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The Power of Nice - Linda Kaplan Thaler

Chapter 1 - The Power of Nice
By Linda Kaplan Thaler and Robin Koval
For years, we have loved a particular security guard in our Manhattan office building. In fact, most of us at The Kaplan Thaler Group think the world of him. A large, jovial man in his mid-f

ifties, Frank brightens people’s days by giving everyone who walks into our building a huge, warm greeting. “Hello, Linda!” “Hello, Robin!” he’ll say. “Happy Friday!”

Frank’s engaging banter changed the way we started work in the morning. Instead of simply flashing our passes anonymously and making a beeline for the elevator, we found ourselves seeking out Frank and making sure to say hello. He set a positive tone for the entire day. But we never considered how Frank might be helping our business, other than preventing intruders from entering the premises.

That is, until the day Richard Davis, the president and COO of U.S. Bank, the sixth-largest bank in the United States, came to see us. For months, our entire team at The Kaplan Thaler Group had been working to create a pitch that would wow Davis and win us the huge U.S. Bank account.

At the time of Davis’s visit, it was down to the wire. We were one of two agencies still in the running for the account. Davis and his team were flying in from their executive offices in Minneapolis to meet personally with us. We didn’t realize it at the time, but in fact Davis and his staff were a bit apprehensive about the kind of treatment they’d get in New York City. The furious pace and hard-bitten “out of my way” attitude of the Big Apple had become part of the mythology of the city. They were afraid we would be too cold, too aloof.

But when Richard Davis and his team walked into our building, they received a warm, enthusiastic greeting from Frank. When Davis reached our offices a few minutes later, he was gushing about the friendly security guard. “This guy gave me a huge hello!” he said. “And all of a sudden, I thought how could I not want to work with a company that has someone like Frank? How can I feel anything but good about hiring an agency like that?” We won the account.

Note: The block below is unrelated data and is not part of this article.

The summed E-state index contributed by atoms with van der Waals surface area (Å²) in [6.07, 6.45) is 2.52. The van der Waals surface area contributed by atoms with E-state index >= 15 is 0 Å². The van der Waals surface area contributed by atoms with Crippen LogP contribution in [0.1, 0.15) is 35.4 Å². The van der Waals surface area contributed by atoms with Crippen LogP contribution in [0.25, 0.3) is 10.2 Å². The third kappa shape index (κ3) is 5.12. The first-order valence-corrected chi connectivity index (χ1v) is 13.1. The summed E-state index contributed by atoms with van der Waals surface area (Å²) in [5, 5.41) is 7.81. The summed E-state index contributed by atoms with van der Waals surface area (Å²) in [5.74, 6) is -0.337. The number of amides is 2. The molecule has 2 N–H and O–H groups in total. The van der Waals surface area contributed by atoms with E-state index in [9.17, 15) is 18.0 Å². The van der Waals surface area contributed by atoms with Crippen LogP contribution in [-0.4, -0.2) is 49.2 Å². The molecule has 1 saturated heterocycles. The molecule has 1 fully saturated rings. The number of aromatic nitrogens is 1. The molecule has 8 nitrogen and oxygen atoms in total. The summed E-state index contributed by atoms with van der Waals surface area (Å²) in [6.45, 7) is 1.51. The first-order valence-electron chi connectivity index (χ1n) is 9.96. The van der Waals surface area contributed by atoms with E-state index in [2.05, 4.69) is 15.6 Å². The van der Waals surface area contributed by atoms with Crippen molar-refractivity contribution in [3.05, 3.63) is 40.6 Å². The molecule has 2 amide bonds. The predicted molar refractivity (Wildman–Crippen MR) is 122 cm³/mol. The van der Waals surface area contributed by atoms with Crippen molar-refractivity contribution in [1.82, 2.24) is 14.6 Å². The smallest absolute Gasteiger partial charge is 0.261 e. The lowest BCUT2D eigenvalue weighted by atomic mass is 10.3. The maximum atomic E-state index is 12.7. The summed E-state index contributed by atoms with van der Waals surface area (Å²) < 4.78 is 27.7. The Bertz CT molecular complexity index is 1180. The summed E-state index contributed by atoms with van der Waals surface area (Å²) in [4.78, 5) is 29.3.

Of course, Davis wouldn’t have awarded us the job if he wasn’t impressed with our work. But we’ve gotta give Frank credit. With a multimillion-dollar account in the balance, it was Frank’s warm hello that helped us cinch the deal.

That is the power of nice.

The security guard wins the heart of the COO. It might sound like a Disney movie, but we can assure you it was no fantasy. We wrote The Power of Nice because we completely disagreed with the conventional wisdom that “Nice guys finish last” and “No good deed goes unpunished.” Our culture has helped to propagate the myth of social Darwinism-of survival of the fittest-that the cutthroat “me vs. you” philosophy wins the day. One of the biggest-selling career books in the past few years is called Nice Girls Don’t Get the Corner Office. Yet this completely contradicts the way we have run our business and our lives. In less than a decade, we built The Kaplan Thaler Group into a powerhouse in advertising with close to $1 billion in billings, making it one of the nation’s fastest-growing advertising agencies. Our success was won not with pitchforks and spears, but with flowers and chocolates. Our growth is the result not of fear and intimidation, but of smiles and compliments.

Time and time again, we have seen the extraordinary power of nice in our business dealings and in our personal lives. It is the patient passenger who politely asks the airline ticket agent to please check one more time who gets the first-class upgrade, rather than the “I’m a triple platinum member” blowhard. It is the driver who is polite and apologetic to the police officer who sometimes is forgiven for driving over the speed limit.